OCamlMeeting in Paris -- Debian summary
On January 26th 2008, the OCaml community has its first meeting in Europe. There was 5 different talks, including one from me. The meeting was pretty constructive and i think some great things should come out of it. In this post, i will focus on the Debian maintainer point of view.
The meeting was organized by me, with the help of Garbriel Kerneis and Vincent Balat. I wish to thank Mme Turgis from ENST/ParisTech who has made possible all this to happen.
I announce the creation of OCamlCore, a SS2L. It will provide commercial support for OCaml and related products. It will also provide community with some resources (including a GForge, a planet, some SCM repository...)
For now, i will open administration to Debian people who wish to help (for root rights) and from the whole community for other task (gforge and general administration). For now, i will choose alone who can administrate and who cannot... This is not a very open position, but this server is also for my company.
Xavier Leroy give us a nice talk that has let us see some future direction:
- OCaml 3.11 will have native dynlink
- hope to integrate GHC like type system (GADT: Generalized Algebraic Data Types)
- need to work on parallelism, following different paradigm
But above all, Xavier talked about the fact that there is a lack of manpower at INRIA and invited the community to build tools and other things (including a CPAN like distribution) to make the language more widespread. He also stated that a lot of things will stay in place in the name of backward compatibility.
Vincent Balat has given us a nice talk about OCsigen, a new framework for programming web application. This program is already in Debian and it is at the root of Debian discussion about moving .cm[ao] into libxxx-ocaml package. This new framework allows to program web application using continuation, which should ease a lot of aspect. It also features static type checking, including static verification of the generated HTML pages.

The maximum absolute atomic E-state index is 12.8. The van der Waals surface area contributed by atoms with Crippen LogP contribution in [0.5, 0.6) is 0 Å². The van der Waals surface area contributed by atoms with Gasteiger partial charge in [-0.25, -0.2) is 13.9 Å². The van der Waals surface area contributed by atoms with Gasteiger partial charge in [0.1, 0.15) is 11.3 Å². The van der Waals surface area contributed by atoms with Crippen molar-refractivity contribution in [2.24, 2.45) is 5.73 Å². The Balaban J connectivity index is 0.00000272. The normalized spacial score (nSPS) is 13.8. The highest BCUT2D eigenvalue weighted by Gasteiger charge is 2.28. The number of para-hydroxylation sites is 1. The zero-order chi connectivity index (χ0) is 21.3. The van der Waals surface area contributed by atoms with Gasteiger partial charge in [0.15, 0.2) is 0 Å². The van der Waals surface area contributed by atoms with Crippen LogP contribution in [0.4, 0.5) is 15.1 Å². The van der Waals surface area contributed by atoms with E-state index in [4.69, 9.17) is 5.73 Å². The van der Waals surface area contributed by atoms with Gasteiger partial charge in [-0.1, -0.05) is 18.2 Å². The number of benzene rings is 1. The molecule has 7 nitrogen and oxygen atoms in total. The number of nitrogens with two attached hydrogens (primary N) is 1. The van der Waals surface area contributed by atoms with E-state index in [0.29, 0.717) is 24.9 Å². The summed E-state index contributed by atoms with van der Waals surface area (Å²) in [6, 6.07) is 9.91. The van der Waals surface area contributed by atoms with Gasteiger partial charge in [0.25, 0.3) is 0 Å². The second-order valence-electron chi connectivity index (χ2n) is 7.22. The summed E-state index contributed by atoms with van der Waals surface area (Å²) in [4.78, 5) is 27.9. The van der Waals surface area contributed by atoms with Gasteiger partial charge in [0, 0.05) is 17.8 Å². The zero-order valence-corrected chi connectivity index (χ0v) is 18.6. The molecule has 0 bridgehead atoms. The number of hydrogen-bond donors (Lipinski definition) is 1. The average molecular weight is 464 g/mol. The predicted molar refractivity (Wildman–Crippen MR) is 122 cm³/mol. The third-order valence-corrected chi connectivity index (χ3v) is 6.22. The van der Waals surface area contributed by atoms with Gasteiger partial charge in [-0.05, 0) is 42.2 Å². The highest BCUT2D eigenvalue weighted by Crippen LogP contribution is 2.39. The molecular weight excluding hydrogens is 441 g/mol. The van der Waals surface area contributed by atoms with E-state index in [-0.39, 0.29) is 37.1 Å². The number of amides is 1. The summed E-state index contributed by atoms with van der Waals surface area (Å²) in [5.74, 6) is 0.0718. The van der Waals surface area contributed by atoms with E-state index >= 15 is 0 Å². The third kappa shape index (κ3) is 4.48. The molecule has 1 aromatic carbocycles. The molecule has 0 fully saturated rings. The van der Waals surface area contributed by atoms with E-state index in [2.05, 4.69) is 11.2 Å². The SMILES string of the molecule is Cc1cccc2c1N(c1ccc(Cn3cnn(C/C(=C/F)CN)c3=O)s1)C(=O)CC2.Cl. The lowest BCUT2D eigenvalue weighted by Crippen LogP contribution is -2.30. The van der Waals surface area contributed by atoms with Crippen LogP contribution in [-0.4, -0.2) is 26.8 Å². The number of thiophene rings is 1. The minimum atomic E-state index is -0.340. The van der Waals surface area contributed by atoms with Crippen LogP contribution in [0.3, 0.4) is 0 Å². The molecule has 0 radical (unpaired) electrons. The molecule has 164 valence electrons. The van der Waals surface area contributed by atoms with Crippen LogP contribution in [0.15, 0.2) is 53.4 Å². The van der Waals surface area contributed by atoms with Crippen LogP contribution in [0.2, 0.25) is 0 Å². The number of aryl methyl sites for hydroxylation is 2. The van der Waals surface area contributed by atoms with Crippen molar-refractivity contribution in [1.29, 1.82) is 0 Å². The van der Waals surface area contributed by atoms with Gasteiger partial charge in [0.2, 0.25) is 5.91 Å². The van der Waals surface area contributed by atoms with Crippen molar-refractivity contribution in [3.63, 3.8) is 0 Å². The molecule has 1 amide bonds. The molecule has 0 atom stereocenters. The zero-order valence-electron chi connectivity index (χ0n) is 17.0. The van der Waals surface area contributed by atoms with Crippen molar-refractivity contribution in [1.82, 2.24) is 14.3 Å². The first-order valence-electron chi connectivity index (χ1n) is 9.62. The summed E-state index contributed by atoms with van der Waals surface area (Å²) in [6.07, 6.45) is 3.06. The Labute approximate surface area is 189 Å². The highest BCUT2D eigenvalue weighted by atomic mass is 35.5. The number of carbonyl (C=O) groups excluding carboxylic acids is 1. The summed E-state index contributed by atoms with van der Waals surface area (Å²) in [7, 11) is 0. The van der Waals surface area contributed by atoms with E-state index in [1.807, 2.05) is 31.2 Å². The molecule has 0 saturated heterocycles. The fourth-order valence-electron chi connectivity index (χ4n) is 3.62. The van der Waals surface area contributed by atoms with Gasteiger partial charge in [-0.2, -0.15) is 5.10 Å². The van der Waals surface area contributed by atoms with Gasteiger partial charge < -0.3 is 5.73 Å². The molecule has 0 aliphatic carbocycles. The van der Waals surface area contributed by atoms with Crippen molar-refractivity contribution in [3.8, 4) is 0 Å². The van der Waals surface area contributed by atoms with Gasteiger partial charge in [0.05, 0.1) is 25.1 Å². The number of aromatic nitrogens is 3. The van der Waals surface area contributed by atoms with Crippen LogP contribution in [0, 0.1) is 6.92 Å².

I was impressed to see G. Stolpmann coming to the meeting. Unfortunately, i cannot follow the whole talk, since i have some phone call to make, in order to book the restaurant. From what i have seen, it seems that GODI is growing, in term of manpower. They have some issues with OCaml 3.10, because of camlp4 and some packages. At the end of the conference, he was pushing for a more general use of GODIVA. In particular, it requires to have a very uniform way of building software. It should be the foundation of a build standard for OCaml software. In my humble opinion, i don't agree on this point. Basically, its proposal was based on configure/make all, which is too C style way of doing. It is not bad, but just exclude ocamlbuild enabled software.
Nicolas Pouillard has made an introduction on how to use ocamlbuild. I have discovered how it was working, since i didn't have time to work on this topic. It seems a good thing. I hope to be able to try it at some point. The conclusion was about modifying ocamlbuild to allow the use of multiple plugins. For now, the plugin is a separate file which is compiled first and then loaded, as a special case. Nicolas is looking for a full OCaml way to handle this for multiple plugins.
OCaml in Debian
I have spoken about different aspect of Debian packaging. After a short introduction and some history about OCaml in Debian, I come to some conclusions/problems:
- we have an early integration, which makes Debian handle a lot of packages, but this is due to a long history
- we still are not able to cope with libraries incompatibilities when rebuilding, we only have addressed ocaml package ABI problem
- the debian package management system is not really compliant with the OCaml way of creating libraries, which is our main problem
- native compilation is broken on 3 arches (Xavier Leroy told us that this should be solved for ARM)
- use of Alioth has made us more efficient to integrate packages
- Debian team are working by step: from time to time we begin to integrate a lot of packages, mostly because of some maintainers wishing to integrate a software with a lot of dependencies